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Shelter Women Bare 'Soles' in Fort Lee Art Exhibit

Art Therapist and Director of Children's Activities at the Center for Hope and Safety Marta Levy
Art Therapist and Director of Children's Activities at the Center for Hope and Safety Marta Levy Photo Credit: Contributed by Marta Levy
A decorative shoe from the exhibit at Johnson's Library in Hackensack.
A decorative shoe from the exhibit at Johnson's Library in Hackensack. Photo Credit: Melissa Heule
Shoes from the Baring Our Souls Exhibit
Shoes from the Baring Our Souls Exhibit Photo Credit: Melissa Heule

FORT LEE, N.J. -- A Bergen County-based non-profit organization that assists women and children who are victims of domestic violence is staging a special exhibit -- of shoes -- at the Fort Lee Library.

Presented by the Center for Hope and Safety in Rochelle Park, "Baring Our Souls" is in its seventh year of placing hundreds of shoes decorated by women living in shelters on display to highlight Domestic Violence Awareness Month in October -- and in doing so providing a voice and art therapy for victims.

The women decorate the shoes -- from children's sneakers to adult high heels -- or write comments or poems alongside them.

The 39-year-old agency — which changed its name last year from Shelter Our Sisters -- focuses on sheltering women and children in moments of crisis and offering support and guidance going forward.

"Shoes are symbolic of women walking and having a journey," said Elaine Meyerson, executive director of The Center for Hope and Safety. "I've seen a woman pick a shoe with five straps and she talks about when he hit her with the five fingers," she said.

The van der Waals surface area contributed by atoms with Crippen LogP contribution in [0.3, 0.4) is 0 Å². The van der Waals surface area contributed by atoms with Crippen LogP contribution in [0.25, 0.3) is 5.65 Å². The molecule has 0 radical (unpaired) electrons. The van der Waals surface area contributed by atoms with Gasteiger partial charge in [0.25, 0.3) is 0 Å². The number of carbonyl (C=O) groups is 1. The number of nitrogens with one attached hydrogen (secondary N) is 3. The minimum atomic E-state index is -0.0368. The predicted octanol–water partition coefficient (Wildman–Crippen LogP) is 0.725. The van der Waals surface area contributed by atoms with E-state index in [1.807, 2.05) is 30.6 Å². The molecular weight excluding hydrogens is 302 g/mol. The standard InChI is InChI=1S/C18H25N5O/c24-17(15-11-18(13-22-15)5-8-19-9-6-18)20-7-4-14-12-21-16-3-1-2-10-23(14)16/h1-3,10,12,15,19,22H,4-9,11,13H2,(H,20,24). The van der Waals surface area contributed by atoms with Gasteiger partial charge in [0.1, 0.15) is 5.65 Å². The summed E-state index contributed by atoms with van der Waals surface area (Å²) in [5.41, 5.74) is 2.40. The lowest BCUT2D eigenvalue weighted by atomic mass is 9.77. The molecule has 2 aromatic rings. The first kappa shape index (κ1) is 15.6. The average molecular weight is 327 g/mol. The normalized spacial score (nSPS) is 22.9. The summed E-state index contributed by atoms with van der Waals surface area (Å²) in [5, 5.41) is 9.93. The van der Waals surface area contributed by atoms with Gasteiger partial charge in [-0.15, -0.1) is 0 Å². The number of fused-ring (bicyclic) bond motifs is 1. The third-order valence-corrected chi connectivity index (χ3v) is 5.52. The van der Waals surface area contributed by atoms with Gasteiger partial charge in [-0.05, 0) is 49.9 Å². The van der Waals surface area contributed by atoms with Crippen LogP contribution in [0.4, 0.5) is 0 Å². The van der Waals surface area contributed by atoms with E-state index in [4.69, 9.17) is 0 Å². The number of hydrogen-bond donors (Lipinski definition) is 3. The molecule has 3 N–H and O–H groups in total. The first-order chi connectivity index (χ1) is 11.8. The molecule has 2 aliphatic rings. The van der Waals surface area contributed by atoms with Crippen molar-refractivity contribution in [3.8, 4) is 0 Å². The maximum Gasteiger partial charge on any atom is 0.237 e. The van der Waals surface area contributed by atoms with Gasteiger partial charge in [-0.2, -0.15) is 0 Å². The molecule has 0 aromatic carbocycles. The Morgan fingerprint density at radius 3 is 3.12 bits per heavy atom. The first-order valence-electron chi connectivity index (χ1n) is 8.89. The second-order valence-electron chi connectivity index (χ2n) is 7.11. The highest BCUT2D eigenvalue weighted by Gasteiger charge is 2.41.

"If they want to feel tall, they may choose a high heel, or if they have been running away a lot, they may choose a sneaker," Meyerson said.

"The narratives are very emotional - they tell the story of abuse and then how it is being handled by each individual," said Marta Levy, the art therapist and director of children's programs. "Sometimes we don't even know these things exist in our communities. By looking at these in our own libraries we realize it does exist."

The women have been working with feathers, paint, and glitter. Some shoes indicate where a woman is along in the process, walking out or running away from a situation.

"One month, they may do something darker, and the following month they may use beads and feathers and make it brighter," Meyerson said.

Some shoes are on already on display in Franklin Lakes, Garfield, and Hackensack; then in Bergenfield, Fair Lawn, Fort Lee, Lyndhurst, Mahwah, New Milford. Oradell, Paramus, Teaneck, Westwood in October; and Ramsey and Westwood libraries in November.

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